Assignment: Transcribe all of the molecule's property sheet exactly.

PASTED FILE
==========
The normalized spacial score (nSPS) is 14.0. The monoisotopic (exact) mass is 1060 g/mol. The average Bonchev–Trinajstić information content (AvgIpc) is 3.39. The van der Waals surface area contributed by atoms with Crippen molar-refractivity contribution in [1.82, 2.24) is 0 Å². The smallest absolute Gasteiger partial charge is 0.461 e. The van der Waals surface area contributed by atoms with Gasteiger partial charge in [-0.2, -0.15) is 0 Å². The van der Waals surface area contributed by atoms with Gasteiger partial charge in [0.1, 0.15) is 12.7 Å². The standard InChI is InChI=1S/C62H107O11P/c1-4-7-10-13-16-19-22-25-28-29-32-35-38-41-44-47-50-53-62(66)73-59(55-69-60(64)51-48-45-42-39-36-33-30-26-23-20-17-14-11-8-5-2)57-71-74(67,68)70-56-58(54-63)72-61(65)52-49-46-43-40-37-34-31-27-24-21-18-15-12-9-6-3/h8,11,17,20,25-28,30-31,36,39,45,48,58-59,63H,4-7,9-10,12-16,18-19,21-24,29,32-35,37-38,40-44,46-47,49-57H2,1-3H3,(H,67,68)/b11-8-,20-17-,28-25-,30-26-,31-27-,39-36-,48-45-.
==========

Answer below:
The normalized spacial score (nSPS) is 14.0. The monoisotopic (exact) mass is 1060 g/mol. The average Bonchev–Trinajstić information content (AvgIpc) is 3.39. The van der Waals surface area contributed by atoms with Crippen molar-refractivity contribution in [1.82, 2.24) is 0 Å². The smallest absolute Gasteiger partial charge is 0.461 e. The van der Waals surface area contributed by atoms with Gasteiger partial charge in [-0.2, -0.15) is 0 Å². The van der Waals surface area contributed by atoms with Gasteiger partial charge in [0.1, 0.15) is 12.7 Å². The standard InChI is InChI=1S/C62H107O11P/c1-4-7-10-13-16-19-22-25-28-29-32-35-38-41-44-47-50-53-62(66)73-59(55-69-60(64)51-48-45-42-39-36-33-30-26-23-20-17-14-11-8-5-2)57-71-74(67,68)70-56-58(54-63)72-61(65)52-49-46-43-40-37-34-31-27-24-21-18-15-12-9-6-3/h8,11,17,20,25-28,30-31,36,39,45,48,58-59,63H,4-7,9-10,12-16,18-19,21-24,29,32-35,37-38,40-44,46-47,49-57H2,1-3H3,(H,67,68)/b11-8-,20-17-,28-25-,30-26-,31-27-,39-36-,48-45-.